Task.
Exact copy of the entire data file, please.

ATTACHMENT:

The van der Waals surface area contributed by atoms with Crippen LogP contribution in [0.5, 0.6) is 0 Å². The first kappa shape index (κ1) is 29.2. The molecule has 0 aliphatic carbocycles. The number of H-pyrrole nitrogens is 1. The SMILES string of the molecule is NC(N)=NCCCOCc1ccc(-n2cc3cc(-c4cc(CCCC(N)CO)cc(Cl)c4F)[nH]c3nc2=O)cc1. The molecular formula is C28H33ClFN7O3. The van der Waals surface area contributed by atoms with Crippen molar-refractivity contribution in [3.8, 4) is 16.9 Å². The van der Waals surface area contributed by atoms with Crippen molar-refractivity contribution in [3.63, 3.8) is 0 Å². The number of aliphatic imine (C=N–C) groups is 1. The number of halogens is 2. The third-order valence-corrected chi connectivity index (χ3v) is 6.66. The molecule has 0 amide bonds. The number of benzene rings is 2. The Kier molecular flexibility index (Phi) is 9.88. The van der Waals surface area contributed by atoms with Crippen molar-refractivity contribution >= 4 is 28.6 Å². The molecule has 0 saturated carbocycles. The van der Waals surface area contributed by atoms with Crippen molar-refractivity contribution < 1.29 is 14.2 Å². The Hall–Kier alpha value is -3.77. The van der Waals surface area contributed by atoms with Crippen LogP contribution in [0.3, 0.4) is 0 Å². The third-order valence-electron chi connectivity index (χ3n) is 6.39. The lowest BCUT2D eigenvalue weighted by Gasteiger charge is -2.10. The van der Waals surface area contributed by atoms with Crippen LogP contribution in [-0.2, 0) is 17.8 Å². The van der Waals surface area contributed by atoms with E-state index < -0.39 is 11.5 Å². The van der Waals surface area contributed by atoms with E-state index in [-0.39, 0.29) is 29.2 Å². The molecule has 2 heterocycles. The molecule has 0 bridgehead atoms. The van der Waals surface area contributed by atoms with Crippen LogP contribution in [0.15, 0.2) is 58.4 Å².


The van der Waals surface area contributed by atoms with Crippen LogP contribution in [0.5, 0.6) is 0 Å². The first kappa shape index (κ1) is 29.2. The molecule has 0 aliphatic carbocycles. The number of H-pyrrole nitrogens is 1. The SMILES string of the molecule is NC(N)=NCCCOCc1ccc(-n2cc3cc(-c4cc(CCCC(N)CO)cc(Cl)c4F)[nH]c3nc2=O)cc1. The molecular formula is C28H33ClFN7O3. The van der Waals surface area contributed by atoms with Crippen molar-refractivity contribution in [3.8, 4) is 16.9 Å². The van der Waals surface area contributed by atoms with Crippen molar-refractivity contribution in [3.63, 3.8) is 0 Å². The number of aliphatic imine (C=N–C) groups is 1. The number of halogens is 2. The third-order valence-corrected chi connectivity index (χ3v) is 6.66. The molecule has 0 amide bonds. The number of benzene rings is 2. The Kier molecular flexibility index (Phi) is 9.88. The van der Waals surface area contributed by atoms with Crippen molar-refractivity contribution >= 4 is 28.6 Å². The molecule has 0 saturated carbocycles. The van der Waals surface area contributed by atoms with Crippen molar-refractivity contribution < 1.29 is 14.2 Å². The Hall–Kier alpha value is -3.77. The van der Waals surface area contributed by atoms with Crippen LogP contribution in [0.3, 0.4) is 0 Å². The third-order valence-electron chi connectivity index (χ3n) is 6.39. The lowest BCUT2D eigenvalue weighted by Gasteiger charge is -2.10. The van der Waals surface area contributed by atoms with Crippen LogP contribution in [-0.2, 0) is 17.8 Å². The van der Waals surface area contributed by atoms with E-state index < -0.39 is 11.5 Å². The van der Waals surface area contributed by atoms with E-state index in [-0.39, 0.29) is 29.2 Å². The molecule has 2 heterocycles. The molecule has 0 bridgehead atoms. The van der Waals surface area contributed by atoms with Crippen LogP contribution in [0.15, 0.2) is 58.4 Å².